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The Sound

Driven By Faith

1/21/2015

Jeremy Camp has heard it all before. Christian music artists are not cool. Christian music is just the purview of home-schooled Jesus freaks. You cannot be successful — not really successful anyway — by singing Christian music. That is the reason why any Christian act that has attained a level of mainstream crossover success has dropped the “Christian” label as soon as it was convenient.

Jeremy Camp plays “Winter Jam” at the Iowa Events Center on Friday, Jan. 23.

Jeremy Camp plays “Winter Jam” at the Iowa Events Center on Friday, Jan. 23.

But Camp does not see it that way and never has. For starters, the 37-year-old has been pretty darn successful: four gold albums, a Grammy nomination and nearly three million Facebook fans following his exploits.

But more importantly to him, Christian music is not just a way to avoid a day job; it is a genuine calling. In a phone interview from his home, Camp explained that he does not feel as though writing and performing Christian music was a conscious choice.

“I was just playing music,” he explained of his start. “From that, I think (my spirit) was just naturally directed that way. I wrote songs that just pertained to my relationship with the Lord. It was naturally what I wrote about.”

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And even as the gold albums and awards continue to pile up, Camp knows that, for him, the idea of jumping genres may be on the table, but God is non-negotiable.

“People ask me, ‘Would you ever go mainstream?’ ” he said. “I’ll do whatever the Lord opens up to me. But I’ll never compromise my faith.

“I think that actually hurts more things than it helps,” he continued, referencing acts that stop talking about their faith as soon as the checks start rolling in. “Because you’ve got people looking at you and saying, ‘Well, what do you stand for?’ I’m not saying you have to be preachy, but just take a stand. Nobody likes people who are wishy-washy. People like people with integrity.”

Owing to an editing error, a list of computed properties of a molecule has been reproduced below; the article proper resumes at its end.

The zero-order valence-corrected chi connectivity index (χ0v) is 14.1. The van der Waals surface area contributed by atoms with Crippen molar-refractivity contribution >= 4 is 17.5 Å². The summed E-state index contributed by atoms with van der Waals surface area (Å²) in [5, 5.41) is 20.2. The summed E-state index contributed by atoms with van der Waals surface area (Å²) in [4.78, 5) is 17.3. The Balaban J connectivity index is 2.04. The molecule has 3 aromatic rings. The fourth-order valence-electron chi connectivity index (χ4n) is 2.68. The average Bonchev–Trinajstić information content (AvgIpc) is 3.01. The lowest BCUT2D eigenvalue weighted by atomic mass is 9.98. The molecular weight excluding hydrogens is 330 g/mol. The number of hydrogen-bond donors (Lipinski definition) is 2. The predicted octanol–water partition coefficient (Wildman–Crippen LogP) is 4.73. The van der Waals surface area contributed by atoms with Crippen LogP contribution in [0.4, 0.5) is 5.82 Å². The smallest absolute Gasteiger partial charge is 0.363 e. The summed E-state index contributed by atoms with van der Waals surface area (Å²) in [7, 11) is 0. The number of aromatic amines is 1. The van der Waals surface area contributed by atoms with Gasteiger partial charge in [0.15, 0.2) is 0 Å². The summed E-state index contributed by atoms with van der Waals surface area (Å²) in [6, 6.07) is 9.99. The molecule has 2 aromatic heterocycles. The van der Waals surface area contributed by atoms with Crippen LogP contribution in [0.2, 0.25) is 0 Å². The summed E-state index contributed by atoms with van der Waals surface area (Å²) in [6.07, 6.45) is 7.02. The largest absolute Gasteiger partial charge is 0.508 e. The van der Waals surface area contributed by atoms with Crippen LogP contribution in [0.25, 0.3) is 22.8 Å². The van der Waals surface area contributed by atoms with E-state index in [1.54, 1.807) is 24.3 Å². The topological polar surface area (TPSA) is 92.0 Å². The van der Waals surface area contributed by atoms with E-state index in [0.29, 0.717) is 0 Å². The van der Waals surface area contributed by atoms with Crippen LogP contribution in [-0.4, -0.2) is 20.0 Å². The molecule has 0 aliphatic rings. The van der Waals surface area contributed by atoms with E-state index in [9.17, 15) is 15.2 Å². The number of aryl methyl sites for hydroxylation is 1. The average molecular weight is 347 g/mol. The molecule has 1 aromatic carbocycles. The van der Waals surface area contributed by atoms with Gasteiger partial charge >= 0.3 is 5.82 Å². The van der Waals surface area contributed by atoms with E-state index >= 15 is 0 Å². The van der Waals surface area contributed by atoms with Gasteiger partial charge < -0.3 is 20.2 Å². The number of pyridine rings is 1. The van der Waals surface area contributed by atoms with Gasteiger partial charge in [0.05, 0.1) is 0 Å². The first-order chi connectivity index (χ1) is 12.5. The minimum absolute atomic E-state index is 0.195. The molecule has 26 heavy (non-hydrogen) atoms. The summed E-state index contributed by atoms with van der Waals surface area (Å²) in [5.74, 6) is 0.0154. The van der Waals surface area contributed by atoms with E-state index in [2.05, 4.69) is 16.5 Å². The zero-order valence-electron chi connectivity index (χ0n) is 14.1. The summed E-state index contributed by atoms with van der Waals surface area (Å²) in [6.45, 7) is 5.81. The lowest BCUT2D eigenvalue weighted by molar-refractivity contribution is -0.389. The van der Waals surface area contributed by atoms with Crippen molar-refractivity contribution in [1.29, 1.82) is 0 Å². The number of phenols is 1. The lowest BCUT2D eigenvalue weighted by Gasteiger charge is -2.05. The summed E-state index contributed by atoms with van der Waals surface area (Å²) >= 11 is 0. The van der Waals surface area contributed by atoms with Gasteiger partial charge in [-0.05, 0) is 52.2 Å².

It is that idea of integrity — the simple notion of “to thine own self be true” — that permeates everything Camp does. It is evident when you talk to him, it is apparent when you see him perform, and it filters down through his songwriting.

“I don’t have an idea of, ‘I’m trying to reach out to people who don’t know Christ, or people who are at church,’ ” he said of his creative process. “It’s all about the moment. I’ll read my Bible or see something that moves me, and what comes out just comes out. A lot of songs are very personal. It can be something God’s teaching me, so I’ll pass it along. Or it’s something else that I’m passionate about. I think things like that can give hope to people who know Christ, and for those who don’t, it might make them think.”

“I remember going into this last album thinking, ‘What am I going to say?’ But I feel like it’s one of the best records I’ve ever put out. That’s the greatest thing; I’ve learned that it just keeps coming. Creativity is infinite.”

So yes, smirking general public, Jeremy Camp knows that some of you scoff. He knows that not everyone is going to listen, and many who do will still not hear. But that has never stopped him, nor made him waiver from his true calling. And that calling is not to be a “Christian music artist” — it’s just to be a Christian.

“I want to speak the truth, but I want to do it with love,” he said. “You can do all the greatest things in the world, but if you don’t have love, it’s just noise to people. And that doesn’t help anybody.” CV

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